Wednesday, February 16, 2005

93: Tracing the differences between humans and chimpanzees

Scientists find clues to 'human' genes - (United Press International):

The scientists found 22 genes, spanning about 10 percent of the human chromosome, that are duplicated in humans but not in other species. These are the most likely source of what makes humans distinctly human.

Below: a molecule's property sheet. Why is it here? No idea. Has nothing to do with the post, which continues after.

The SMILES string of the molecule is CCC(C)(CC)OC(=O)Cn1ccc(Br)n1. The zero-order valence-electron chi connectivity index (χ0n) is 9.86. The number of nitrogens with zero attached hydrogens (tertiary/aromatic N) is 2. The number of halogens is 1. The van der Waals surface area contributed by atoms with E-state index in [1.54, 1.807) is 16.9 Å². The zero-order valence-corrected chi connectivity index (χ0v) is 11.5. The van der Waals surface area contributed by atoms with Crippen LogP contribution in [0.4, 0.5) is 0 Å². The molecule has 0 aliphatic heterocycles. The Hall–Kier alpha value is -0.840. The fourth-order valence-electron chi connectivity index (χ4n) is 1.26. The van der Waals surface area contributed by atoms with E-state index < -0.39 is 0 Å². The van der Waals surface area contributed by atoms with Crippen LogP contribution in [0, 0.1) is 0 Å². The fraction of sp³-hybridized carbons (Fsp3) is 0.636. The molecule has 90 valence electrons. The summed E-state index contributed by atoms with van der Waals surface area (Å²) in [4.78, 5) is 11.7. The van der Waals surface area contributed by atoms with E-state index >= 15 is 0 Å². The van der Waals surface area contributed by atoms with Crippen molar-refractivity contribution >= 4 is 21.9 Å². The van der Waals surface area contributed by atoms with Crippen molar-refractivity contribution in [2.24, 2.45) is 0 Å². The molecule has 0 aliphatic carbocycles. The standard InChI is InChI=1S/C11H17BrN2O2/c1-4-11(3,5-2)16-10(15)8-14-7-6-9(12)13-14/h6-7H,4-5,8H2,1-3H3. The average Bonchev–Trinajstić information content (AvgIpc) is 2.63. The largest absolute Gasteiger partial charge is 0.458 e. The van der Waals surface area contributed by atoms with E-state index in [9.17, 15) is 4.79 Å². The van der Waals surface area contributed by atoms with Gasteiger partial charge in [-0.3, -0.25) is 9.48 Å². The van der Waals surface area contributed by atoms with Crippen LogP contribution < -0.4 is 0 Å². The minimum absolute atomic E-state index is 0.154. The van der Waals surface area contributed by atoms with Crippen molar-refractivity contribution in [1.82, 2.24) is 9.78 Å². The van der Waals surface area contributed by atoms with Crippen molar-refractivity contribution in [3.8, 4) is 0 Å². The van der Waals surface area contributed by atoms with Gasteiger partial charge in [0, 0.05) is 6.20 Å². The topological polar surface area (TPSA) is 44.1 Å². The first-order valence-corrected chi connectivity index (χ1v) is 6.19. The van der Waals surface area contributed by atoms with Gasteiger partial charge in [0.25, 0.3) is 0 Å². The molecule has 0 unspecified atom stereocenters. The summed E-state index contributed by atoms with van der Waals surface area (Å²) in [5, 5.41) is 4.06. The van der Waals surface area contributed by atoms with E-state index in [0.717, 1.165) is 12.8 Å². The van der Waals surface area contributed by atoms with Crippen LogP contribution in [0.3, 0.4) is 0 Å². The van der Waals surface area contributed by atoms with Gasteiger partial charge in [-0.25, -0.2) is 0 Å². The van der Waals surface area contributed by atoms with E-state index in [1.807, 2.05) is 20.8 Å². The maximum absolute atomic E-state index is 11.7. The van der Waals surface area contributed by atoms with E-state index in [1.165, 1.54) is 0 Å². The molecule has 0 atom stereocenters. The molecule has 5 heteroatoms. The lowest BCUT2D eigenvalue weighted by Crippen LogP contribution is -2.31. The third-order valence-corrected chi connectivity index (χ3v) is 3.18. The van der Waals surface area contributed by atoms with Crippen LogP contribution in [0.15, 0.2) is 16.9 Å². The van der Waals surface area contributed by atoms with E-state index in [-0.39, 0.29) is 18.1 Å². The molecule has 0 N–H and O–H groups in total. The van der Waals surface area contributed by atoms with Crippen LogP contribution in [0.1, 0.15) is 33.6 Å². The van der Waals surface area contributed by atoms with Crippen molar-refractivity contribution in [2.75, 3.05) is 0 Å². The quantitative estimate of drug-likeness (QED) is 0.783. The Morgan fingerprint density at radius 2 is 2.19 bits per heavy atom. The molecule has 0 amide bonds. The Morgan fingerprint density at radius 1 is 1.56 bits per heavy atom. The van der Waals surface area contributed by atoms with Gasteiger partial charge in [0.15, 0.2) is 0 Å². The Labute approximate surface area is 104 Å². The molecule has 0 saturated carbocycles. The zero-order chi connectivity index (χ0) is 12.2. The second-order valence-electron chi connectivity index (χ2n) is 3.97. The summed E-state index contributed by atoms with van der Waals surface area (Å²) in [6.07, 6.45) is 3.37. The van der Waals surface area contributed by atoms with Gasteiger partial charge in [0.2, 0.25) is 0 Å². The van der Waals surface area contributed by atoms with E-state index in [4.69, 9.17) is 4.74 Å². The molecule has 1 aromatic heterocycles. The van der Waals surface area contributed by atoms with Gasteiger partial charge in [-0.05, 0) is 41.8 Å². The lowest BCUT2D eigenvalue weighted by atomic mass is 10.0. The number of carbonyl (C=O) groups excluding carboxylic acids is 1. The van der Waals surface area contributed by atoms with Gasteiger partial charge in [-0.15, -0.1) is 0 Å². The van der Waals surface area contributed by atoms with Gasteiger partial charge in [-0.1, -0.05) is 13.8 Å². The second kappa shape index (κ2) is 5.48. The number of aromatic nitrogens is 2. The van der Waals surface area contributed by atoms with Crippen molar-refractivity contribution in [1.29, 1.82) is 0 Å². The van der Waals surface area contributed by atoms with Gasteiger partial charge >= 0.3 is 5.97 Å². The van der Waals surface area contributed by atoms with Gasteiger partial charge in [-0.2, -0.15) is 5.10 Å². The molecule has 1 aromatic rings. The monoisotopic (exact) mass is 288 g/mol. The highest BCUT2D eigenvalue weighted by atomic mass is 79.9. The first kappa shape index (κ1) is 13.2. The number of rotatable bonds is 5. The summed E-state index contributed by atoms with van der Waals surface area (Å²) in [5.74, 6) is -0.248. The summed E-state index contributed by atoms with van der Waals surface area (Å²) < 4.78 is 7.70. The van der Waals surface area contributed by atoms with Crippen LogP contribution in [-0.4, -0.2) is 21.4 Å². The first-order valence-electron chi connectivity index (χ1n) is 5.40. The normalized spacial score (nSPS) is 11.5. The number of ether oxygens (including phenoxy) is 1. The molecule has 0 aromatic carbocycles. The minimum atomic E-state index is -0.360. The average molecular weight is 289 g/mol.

Don't get all worked up over this. It comes from the sloppy minds of the Washington Times, who suggest in that paragraph that there are 220 genes. The paper says 10% of chromosome 2 is taken up by copies of one gene.

The original paper analyzes human genes with multiple copies, which have only single gene homologues in chimps. They note that certain regions of some genes underwent positive selection. So we proceed from common descent of humans and chimpanzees and show natural selection at work, and identify macroevolutionary processes at work.